A crisis is looming in Kenyan universities over the shortage of professors, low numbers of qualified lecturers and low numbers of PhD students in both public and private universities, according to a recent report.
Titled The State of University Education in Kenya and produced by the Commission for University Education or CUE, the report shows that the current professor-to-student ratio stands at 1:98. Out of a total of 16,318 university lecturers, 8,693 have only a masters degree while 656 have diplomas.
The revelations over university staffing have added a new twist to growing concerns about the dwindling quality of university teaching and learning in the country. Educationists blame the problem on uncontrolled higher education expansion over the past decade that has seen public universities open campuses in some of the country's remotest locations.
Kenya currently has 58 universities, consisting of 34 public universities and 24 private ones. In 2012 there were only nine public universities in the country.
Low numbers of PhDs
The report, launched last month at the 1st Biennial Conference on the State of Higher Education in Kenya, indicates that last year, chartered public universities only graduated 417 PhD students, up from 385 in 2014.
Overall, public universities have only produced 1,203 PhDs since 2012. Over the same period, universities produced 16,561 masters graduates. Some 120,328 students have graduated in the past four years with bachelor degrees.
The situation is also dire at chartered private universities. Last year, private universities only graduated 52 PhD students, compared to 42 PhDs in 2014. Overall, since 2012, chartered private universities have produced 157 PhDs and 8,484 masters graduates over the same period. Some 62,064 bachelor students have graduated.
According to the report, enrolment at public universities rose from 100,649 in 2008-09 to over 364,598 in 2014-15. Currently, the number of students enrolled across public and private institutions is said to total approximately 540,000 students, with about 462,000 of these enrolled in public institutions.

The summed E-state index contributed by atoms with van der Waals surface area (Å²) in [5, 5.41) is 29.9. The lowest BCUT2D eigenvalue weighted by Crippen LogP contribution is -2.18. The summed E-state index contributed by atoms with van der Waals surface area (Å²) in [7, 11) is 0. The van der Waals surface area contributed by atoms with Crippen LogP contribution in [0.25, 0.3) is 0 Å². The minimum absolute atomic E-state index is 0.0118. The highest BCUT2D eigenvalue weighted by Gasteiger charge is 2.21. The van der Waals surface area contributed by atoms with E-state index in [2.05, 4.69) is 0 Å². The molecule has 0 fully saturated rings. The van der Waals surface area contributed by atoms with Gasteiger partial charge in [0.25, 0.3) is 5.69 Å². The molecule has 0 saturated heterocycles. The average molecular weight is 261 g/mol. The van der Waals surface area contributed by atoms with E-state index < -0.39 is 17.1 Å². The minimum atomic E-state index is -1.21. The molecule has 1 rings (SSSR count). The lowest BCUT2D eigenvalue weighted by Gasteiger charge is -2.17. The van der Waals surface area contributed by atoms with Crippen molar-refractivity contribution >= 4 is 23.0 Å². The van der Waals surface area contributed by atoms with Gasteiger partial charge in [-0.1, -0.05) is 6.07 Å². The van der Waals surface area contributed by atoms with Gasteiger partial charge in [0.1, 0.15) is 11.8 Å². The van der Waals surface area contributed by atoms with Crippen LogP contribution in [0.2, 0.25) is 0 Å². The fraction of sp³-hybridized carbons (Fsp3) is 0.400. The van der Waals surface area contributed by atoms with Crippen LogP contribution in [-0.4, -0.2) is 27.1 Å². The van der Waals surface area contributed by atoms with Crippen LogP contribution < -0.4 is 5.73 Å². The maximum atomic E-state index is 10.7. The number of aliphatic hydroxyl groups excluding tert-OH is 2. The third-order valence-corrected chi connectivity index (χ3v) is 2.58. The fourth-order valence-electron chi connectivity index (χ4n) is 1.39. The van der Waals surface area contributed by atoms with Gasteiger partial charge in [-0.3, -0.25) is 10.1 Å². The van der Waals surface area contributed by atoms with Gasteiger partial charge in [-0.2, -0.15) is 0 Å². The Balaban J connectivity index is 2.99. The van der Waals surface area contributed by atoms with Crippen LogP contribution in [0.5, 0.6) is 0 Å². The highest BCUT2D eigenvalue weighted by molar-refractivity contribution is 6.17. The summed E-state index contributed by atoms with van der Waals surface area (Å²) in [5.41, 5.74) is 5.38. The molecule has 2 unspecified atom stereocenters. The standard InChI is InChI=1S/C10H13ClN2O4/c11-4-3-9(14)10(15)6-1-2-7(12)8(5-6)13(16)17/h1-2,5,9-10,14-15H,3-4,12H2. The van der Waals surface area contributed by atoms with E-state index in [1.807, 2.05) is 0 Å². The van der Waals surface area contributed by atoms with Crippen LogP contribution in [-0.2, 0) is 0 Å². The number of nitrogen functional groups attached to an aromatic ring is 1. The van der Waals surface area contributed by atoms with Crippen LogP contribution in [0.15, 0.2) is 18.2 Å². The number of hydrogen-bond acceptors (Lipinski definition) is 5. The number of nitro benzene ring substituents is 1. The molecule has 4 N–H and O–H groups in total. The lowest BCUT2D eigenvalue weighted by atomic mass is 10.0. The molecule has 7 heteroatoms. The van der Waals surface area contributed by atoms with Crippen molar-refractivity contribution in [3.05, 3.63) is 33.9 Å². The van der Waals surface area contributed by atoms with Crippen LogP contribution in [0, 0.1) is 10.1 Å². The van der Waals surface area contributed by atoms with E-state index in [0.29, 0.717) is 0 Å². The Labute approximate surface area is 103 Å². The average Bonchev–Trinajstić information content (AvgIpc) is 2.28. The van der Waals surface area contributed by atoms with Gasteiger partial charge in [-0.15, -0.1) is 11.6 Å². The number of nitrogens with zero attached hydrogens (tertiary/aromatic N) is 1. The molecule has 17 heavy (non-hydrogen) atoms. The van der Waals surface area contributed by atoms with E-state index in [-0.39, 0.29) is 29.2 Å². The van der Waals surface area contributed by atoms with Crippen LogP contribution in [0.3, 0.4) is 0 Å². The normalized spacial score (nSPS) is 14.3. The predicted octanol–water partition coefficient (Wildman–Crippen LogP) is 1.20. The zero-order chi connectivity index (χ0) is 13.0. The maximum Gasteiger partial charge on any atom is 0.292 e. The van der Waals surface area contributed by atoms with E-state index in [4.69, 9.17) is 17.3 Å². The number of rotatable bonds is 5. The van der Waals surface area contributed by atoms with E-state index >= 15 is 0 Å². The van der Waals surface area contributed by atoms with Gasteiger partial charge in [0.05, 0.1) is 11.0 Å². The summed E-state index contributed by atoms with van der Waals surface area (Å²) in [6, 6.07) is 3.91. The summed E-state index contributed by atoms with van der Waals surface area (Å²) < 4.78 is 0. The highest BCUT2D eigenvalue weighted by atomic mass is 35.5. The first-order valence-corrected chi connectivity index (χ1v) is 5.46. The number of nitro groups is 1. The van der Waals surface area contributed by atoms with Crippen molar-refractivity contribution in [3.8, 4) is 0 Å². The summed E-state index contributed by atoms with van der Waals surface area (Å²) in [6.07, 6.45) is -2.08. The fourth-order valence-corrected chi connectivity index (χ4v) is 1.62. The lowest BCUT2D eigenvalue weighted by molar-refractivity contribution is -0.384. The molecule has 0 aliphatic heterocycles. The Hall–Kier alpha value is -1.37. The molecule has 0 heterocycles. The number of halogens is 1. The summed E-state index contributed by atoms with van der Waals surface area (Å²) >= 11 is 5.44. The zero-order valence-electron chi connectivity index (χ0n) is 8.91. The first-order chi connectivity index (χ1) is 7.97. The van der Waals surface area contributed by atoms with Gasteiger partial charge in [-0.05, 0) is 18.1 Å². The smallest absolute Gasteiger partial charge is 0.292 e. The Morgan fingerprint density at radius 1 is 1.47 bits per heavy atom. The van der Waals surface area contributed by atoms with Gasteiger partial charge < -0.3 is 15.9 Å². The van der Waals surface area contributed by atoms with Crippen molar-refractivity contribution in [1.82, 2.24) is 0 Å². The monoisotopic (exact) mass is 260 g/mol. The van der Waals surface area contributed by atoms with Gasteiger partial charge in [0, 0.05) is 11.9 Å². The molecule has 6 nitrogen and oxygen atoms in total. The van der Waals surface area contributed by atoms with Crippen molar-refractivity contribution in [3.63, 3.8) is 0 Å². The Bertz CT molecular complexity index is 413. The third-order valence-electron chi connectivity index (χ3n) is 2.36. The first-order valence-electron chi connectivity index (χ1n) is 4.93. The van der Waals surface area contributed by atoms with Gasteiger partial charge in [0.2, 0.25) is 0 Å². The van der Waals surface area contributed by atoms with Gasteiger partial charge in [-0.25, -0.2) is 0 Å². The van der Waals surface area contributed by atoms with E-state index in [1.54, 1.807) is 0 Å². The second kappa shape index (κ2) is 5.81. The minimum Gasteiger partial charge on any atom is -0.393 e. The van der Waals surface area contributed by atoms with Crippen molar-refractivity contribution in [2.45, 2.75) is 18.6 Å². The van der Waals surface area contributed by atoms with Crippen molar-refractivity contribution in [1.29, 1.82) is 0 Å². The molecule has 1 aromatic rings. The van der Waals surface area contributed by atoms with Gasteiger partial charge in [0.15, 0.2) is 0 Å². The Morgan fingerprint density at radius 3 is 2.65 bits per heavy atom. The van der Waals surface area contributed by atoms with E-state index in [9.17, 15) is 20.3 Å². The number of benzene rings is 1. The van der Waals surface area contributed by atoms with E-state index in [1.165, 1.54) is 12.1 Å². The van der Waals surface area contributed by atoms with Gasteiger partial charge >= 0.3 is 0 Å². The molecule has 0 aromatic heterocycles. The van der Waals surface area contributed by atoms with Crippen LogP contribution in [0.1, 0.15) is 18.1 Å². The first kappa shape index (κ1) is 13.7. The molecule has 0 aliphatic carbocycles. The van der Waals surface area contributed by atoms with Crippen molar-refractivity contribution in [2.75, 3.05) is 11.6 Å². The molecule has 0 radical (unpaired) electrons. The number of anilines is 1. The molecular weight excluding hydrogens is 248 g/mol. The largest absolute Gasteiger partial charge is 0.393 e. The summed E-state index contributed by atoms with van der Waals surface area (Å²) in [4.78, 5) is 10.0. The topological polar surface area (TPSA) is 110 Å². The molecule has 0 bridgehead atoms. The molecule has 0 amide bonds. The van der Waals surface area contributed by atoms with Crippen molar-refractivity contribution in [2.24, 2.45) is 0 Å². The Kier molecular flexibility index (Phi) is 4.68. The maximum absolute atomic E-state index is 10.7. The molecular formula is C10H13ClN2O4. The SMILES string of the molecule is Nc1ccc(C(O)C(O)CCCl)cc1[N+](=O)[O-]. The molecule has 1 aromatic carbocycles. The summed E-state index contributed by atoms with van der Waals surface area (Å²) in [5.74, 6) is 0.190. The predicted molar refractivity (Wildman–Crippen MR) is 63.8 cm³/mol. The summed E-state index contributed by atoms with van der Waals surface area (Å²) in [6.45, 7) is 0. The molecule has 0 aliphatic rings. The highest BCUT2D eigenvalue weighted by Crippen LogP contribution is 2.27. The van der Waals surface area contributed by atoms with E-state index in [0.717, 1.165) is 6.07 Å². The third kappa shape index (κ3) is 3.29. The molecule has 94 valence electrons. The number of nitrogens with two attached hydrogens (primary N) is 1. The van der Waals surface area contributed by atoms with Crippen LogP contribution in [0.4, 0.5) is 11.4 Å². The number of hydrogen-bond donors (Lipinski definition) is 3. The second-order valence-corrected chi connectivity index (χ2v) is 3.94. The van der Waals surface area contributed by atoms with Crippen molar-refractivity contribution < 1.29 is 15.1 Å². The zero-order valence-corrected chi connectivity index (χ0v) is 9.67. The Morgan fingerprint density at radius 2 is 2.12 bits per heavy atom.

One of the solutions, according to Kenyan Cabinet Secretary for Education Dr Fred Matiang’i, who addressed the conference on its opening day, was to stop the creation of satellite campuses.
Demand outstrips lecturers
Academic experts say that demand for higher education in Kenya far exceeds the number of qualified lecturers, prompting increasing numbers of students to study abroad, with most Kenyan study abroad students travelling to Uganda, the United States, Malaysia and the United Kingdom.
Educationists also maintain that unmet demand has opened space for rogue institutions offering sub-standard qualifications, undermining the reputation of higher education in the country.
The revelations in the report come at a time when the government is expected to implement fresh guidelines over a five-year period that will require all university lecturers to hold PhDs. This ruling is expected to take effect in November 2018 and applies to both private and public institutions.
Speaking on the opening day of the conference, CUE Chief Executive David Some said the move was an attempt to ensure lecturers in all universities were of high quality. Universities should increase their focus on masters and PhD students to ensure they complete their studies within the set time period.
Revised lecturer criteria
According to the new guidelines, lecturers with masters degrees would be reduced to the level of tutors or junior research fellows. The move is expected to bring to an end the current situation where each university has its own formula to appoint and promote lecturers.
The new guidelines stipulate that for a lecturer to become a professor, he or she would now have at least a minimum of 60 equivalent publication points from scholarly journals, up from the current 10 points.
Associate professors will only earn the title after attaining a minimum of 48 publication points and after having supervised four students at postgraduate level. Currently, one is eligible for the title after having accumulated only eight publication points.
Vice-chancellor of the University of Nairobi Professor Peter Mbithi said universities needed to embrace online and distance learning as this would increase access to university education.
In order to increase research output, he urged institutions to adopt a multidisciplinary approach to research. He said world-class universities needed “quality staff and students, accredited programmes, funding and technology-driven solutions”.
As a signatory to the African Union protocol, Kenya is obliged to commit 1% of its gross domestic product to supporting scientific research.
According to Matiang’i: “There is a need to fund more research initiatives.”
He noted further that one of the challenges in universities is that many lecturers not only hold part-time teaching jobs elsewhere, but they are also involved in consultancy work for international and non-governmental organisations.
“We are working on this and coming up with stringent regulations to ensure both lecturers and students get the best out of tertiary education,” said Matiang’i.
A study released last year by the Kenya Institute for Public Policy Research and Analysis found that up to 50% of lecturers at public universities have part-time jobs, mostly teaching in other technical institutions and universities.
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